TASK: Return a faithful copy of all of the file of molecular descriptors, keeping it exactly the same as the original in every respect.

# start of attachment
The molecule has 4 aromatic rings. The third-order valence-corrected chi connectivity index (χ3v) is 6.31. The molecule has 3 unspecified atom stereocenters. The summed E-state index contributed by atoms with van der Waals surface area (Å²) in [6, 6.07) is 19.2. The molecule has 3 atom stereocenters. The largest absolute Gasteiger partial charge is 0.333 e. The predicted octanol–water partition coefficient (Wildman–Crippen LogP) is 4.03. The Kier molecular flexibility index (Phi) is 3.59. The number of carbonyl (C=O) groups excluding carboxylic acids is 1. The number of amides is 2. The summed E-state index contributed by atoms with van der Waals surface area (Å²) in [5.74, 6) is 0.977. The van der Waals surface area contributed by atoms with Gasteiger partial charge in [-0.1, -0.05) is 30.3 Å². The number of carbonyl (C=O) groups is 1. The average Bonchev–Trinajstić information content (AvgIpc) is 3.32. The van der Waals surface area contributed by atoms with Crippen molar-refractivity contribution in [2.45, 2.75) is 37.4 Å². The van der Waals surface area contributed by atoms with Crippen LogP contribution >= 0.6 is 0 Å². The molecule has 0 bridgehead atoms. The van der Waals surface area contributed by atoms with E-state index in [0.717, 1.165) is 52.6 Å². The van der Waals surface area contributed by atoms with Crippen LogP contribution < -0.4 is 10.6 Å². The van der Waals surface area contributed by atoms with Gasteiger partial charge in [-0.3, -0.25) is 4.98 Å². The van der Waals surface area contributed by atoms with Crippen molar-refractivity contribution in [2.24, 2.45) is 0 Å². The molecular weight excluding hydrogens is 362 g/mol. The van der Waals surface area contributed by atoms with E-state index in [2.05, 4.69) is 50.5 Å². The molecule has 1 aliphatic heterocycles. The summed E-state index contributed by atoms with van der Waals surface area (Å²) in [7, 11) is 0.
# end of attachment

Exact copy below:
The molecule has 4 aromatic rings. The third-order valence-corrected chi connectivity index (χ3v) is 6.31. The molecule has 3 unspecified atom stereocenters. The summed E-state index contributed by atoms with van der Waals surface area (Å²) in [6, 6.07) is 19.2. The molecule has 3 atom stereocenters. The largest absolute Gasteiger partial charge is 0.333 e. The predicted octanol–water partition coefficient (Wildman–Crippen LogP) is 4.03. The Kier molecular flexibility index (Phi) is 3.59. The number of carbonyl (C=O) groups excluding carboxylic acids is 1. The number of amides is 2. The summed E-state index contributed by atoms with van der Waals surface area (Å²) in [5.74, 6) is 0.977. The van der Waals surface area contributed by atoms with Gasteiger partial charge in [-0.1, -0.05) is 30.3 Å². The number of carbonyl (C=O) groups is 1. The average Bonchev–Trinajstić information content (AvgIpc) is 3.32. The van der Waals surface area contributed by atoms with Crippen molar-refractivity contribution in [2.45, 2.75) is 37.4 Å². The van der Waals surface area contributed by atoms with Crippen LogP contribution >= 0.6 is 0 Å². The molecule has 0 bridgehead atoms. The van der Waals surface area contributed by atoms with E-state index in [0.717, 1.165) is 52.6 Å². The van der Waals surface area contributed by atoms with Crippen LogP contribution < -0.4 is 10.6 Å². The van der Waals surface area contributed by atoms with Gasteiger partial charge in [-0.3, -0.25) is 4.98 Å². The van der Waals surface area contributed by atoms with Crippen molar-refractivity contribution in [2.24, 2.45) is 0 Å². The molecular weight excluding hydrogens is 362 g/mol. The van der Waals surface area contributed by atoms with E-state index in [2.05, 4.69) is 50.5 Å². The molecule has 1 aliphatic heterocycles. The summed E-state index contributed by atoms with van der Waals surface area (Å²) in [7, 11) is 0.